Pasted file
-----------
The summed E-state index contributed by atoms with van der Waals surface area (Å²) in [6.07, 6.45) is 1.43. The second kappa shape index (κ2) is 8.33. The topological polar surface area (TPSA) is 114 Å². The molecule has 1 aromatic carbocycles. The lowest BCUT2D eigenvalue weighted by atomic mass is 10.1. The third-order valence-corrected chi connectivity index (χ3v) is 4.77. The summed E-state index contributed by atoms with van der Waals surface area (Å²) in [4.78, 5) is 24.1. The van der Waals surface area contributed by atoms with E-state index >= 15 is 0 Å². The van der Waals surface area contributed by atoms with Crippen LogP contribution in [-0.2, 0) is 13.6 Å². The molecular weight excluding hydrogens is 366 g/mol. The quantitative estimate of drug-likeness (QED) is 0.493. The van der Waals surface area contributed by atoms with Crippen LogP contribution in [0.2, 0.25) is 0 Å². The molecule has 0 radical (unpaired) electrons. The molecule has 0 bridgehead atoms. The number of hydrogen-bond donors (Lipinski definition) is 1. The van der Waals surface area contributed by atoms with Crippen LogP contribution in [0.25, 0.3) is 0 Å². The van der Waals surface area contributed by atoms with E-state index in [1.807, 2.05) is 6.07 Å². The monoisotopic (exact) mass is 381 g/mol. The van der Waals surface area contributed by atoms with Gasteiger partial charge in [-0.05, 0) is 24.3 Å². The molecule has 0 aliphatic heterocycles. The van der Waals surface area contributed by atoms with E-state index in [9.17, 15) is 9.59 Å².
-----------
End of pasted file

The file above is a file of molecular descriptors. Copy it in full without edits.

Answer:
The summed E-state index contributed by atoms with van der Waals surface area (Å²) in [6.07, 6.45) is 1.43. The second kappa shape index (κ2) is 8.33. The topological polar surface area (TPSA) is 114 Å². The molecule has 1 aromatic carbocycles. The lowest BCUT2D eigenvalue weighted by atomic mass is 10.1. The third-order valence-corrected chi connectivity index (χ3v) is 4.77. The summed E-state index contributed by atoms with van der Waals surface area (Å²) in [4.78, 5) is 24.1. The van der Waals surface area contributed by atoms with E-state index >= 15 is 0 Å². The van der Waals surface area contributed by atoms with Crippen LogP contribution in [-0.2, 0) is 13.6 Å². The molecular weight excluding hydrogens is 366 g/mol. The quantitative estimate of drug-likeness (QED) is 0.493. The van der Waals surface area contributed by atoms with Crippen LogP contribution in [0.2, 0.25) is 0 Å². The molecule has 0 radical (unpaired) electrons. The molecule has 0 bridgehead atoms. The number of hydrogen-bond donors (Lipinski definition) is 1. The van der Waals surface area contributed by atoms with Crippen LogP contribution in [0.25, 0.3) is 0 Å². The van der Waals surface area contributed by atoms with E-state index in [1.807, 2.05) is 6.07 Å². The monoisotopic (exact) mass is 381 g/mol. The van der Waals surface area contributed by atoms with Gasteiger partial charge in [-0.05, 0) is 24.3 Å². The molecule has 0 aliphatic heterocycles. The van der Waals surface area contributed by atoms with E-state index in [9.17, 15) is 9.59 Å².